Luckily I know where all my buttons and dials are so I quickly turned off my mirror lock-up, turned off my 2 second timer, turned my auto focus on and my image stabilization on and removed the camera from the tripod. But I knew I wouldn’t have time to unscrew the filter so I no choice but to pump up the ISO to 2000 if I wanted a shot of the city with the cutter in front. I was going to need a decent shutter speed because the cutter was moving.

Bringing the ISO up to 2000 gave me a 1/4s shutter speed. Still the ship is not quite sharp, but this is what I got.

San Diego Skyline

By the time I turned my ISO up even higher, it was too late. Feeling slightly defeated, I decided to move on and find a better location with some good foreground for sunset.

The lighting didn’t change the way I hoped it would for sunset. Some cloud cover came and it simply got darker. But I found an interesting location with a rock and some rippled sand in the foreground.

San Diego Skyline

I almost gave up at this point because the prospects weren’t looking good. Also, dogs weren’t allowed on the beach so Ray and our beagle Angie were patiently waiting in the parking lot. But the light wasn’t gone, it just wasn’t good, so I decided to wait a little longer and see what would happen.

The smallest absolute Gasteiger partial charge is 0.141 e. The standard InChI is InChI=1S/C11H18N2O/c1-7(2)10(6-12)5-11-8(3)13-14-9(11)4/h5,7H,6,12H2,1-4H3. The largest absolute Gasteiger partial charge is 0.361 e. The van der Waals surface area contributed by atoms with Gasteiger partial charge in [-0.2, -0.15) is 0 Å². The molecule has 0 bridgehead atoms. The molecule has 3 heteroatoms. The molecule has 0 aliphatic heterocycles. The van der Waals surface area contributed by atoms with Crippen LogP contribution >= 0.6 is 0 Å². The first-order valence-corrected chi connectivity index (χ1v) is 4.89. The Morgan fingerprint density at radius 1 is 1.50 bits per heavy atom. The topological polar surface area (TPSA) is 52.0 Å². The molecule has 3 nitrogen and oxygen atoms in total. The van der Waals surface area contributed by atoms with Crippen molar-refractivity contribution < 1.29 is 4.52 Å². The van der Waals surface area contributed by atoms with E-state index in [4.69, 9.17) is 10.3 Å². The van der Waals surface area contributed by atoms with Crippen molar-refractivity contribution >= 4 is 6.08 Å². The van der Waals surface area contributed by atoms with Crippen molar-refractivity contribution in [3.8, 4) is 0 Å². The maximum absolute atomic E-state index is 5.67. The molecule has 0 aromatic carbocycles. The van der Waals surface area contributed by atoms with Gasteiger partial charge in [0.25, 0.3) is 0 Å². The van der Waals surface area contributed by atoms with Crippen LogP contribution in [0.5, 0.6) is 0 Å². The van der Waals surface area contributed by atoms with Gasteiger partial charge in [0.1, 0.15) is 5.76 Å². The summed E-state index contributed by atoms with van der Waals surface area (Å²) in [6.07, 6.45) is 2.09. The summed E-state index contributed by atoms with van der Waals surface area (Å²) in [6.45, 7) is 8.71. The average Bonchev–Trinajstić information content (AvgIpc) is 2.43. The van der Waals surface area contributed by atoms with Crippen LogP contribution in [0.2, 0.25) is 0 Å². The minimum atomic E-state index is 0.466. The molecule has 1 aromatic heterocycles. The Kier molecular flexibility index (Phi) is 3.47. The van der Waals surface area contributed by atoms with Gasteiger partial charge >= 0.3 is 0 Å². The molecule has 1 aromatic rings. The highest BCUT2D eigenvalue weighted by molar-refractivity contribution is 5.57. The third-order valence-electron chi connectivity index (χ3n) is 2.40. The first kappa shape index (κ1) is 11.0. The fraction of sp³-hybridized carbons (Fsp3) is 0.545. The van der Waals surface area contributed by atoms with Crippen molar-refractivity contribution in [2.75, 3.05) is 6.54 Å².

Well, you know, I am used to the ocean and tides and stuff, but I wasn’t expecting the tide to come in quite so fast. I made the image below 15 minutes after the image above. The light was getting better, but my foreground was gone.

San Diego Skyline

That’s the same rock poking out of the water in the foreground! A passing boat caused a wave which appears as a dark blue line in this 15 second exposure.

I wasn’t having much luck with foreground but the light was continuing to get better so decided to wait some more.

Finally, another 15 minutes later I made my favourite image of the series.

San Diego Skyline, California

This is an 80 second exposure which shows the movement of the clouds overhead.

It was a great location but I hope I get the chance to go back one day to try to try again for some foreground.

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  1. says

    I like those skyline shots but actually prefer the earlier one that still shows a bit of your foreground rock. I’ve had that happen with tides at Stanley Park too.